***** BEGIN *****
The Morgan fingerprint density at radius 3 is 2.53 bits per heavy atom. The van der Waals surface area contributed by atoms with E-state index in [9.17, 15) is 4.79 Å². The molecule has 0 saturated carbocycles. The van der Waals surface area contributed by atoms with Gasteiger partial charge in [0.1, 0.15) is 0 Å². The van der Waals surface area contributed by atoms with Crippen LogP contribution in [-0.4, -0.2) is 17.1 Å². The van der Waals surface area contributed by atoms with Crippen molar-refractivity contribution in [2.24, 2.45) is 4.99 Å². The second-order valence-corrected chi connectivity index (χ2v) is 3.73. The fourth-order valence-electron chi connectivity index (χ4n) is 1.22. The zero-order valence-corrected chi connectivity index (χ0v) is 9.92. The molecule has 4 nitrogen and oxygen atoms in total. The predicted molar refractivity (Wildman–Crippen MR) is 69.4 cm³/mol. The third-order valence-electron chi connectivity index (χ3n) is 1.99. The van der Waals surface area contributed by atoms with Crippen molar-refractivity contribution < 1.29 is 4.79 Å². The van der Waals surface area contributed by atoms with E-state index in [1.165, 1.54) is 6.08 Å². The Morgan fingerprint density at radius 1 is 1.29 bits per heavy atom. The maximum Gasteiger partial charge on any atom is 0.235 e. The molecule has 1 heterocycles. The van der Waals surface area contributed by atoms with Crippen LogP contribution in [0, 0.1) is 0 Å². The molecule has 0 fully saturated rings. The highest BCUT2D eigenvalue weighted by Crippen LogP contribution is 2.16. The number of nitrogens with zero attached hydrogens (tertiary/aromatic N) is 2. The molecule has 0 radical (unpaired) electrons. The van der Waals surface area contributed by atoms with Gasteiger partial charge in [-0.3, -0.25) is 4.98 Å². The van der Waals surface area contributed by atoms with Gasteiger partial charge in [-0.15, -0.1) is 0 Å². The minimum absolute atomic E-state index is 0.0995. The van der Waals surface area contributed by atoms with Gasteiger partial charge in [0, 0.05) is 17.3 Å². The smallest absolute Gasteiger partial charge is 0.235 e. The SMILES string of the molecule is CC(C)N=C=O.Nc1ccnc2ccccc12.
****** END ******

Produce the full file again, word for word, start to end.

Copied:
The Morgan fingerprint density at radius 3 is 2.53 bits per heavy atom. The van der Waals surface area contributed by atoms with E-state index in [9.17, 15) is 4.79 Å². The molecule has 0 saturated carbocycles. The van der Waals surface area contributed by atoms with Gasteiger partial charge in [0.1, 0.15) is 0 Å². The van der Waals surface area contributed by atoms with Crippen LogP contribution in [-0.4, -0.2) is 17.1 Å². The van der Waals surface area contributed by atoms with Crippen molar-refractivity contribution in [2.24, 2.45) is 4.99 Å². The second-order valence-corrected chi connectivity index (χ2v) is 3.73. The fourth-order valence-electron chi connectivity index (χ4n) is 1.22. The zero-order valence-corrected chi connectivity index (χ0v) is 9.92. The molecule has 4 nitrogen and oxygen atoms in total. The predicted molar refractivity (Wildman–Crippen MR) is 69.4 cm³/mol. The third-order valence-electron chi connectivity index (χ3n) is 1.99. The van der Waals surface area contributed by atoms with Crippen molar-refractivity contribution < 1.29 is 4.79 Å². The van der Waals surface area contributed by atoms with E-state index in [1.165, 1.54) is 6.08 Å². The Morgan fingerprint density at radius 1 is 1.29 bits per heavy atom. The maximum Gasteiger partial charge on any atom is 0.235 e. The molecule has 1 heterocycles. The van der Waals surface area contributed by atoms with Crippen LogP contribution in [0, 0.1) is 0 Å². The molecule has 0 fully saturated rings. The highest BCUT2D eigenvalue weighted by Crippen LogP contribution is 2.16. The number of nitrogens with zero attached hydrogens (tertiary/aromatic N) is 2. The molecule has 0 radical (unpaired) electrons. The van der Waals surface area contributed by atoms with Gasteiger partial charge in [-0.3, -0.25) is 4.98 Å². The van der Waals surface area contributed by atoms with Gasteiger partial charge in [-0.15, -0.1) is 0 Å². The minimum absolute atomic E-state index is 0.0995. The van der Waals surface area contributed by atoms with Gasteiger partial charge in [0, 0.05) is 17.3 Å². The smallest absolute Gasteiger partial charge is 0.235 e. The SMILES string of the molecule is CC(C)N=C=O.Nc1ccnc2ccccc12.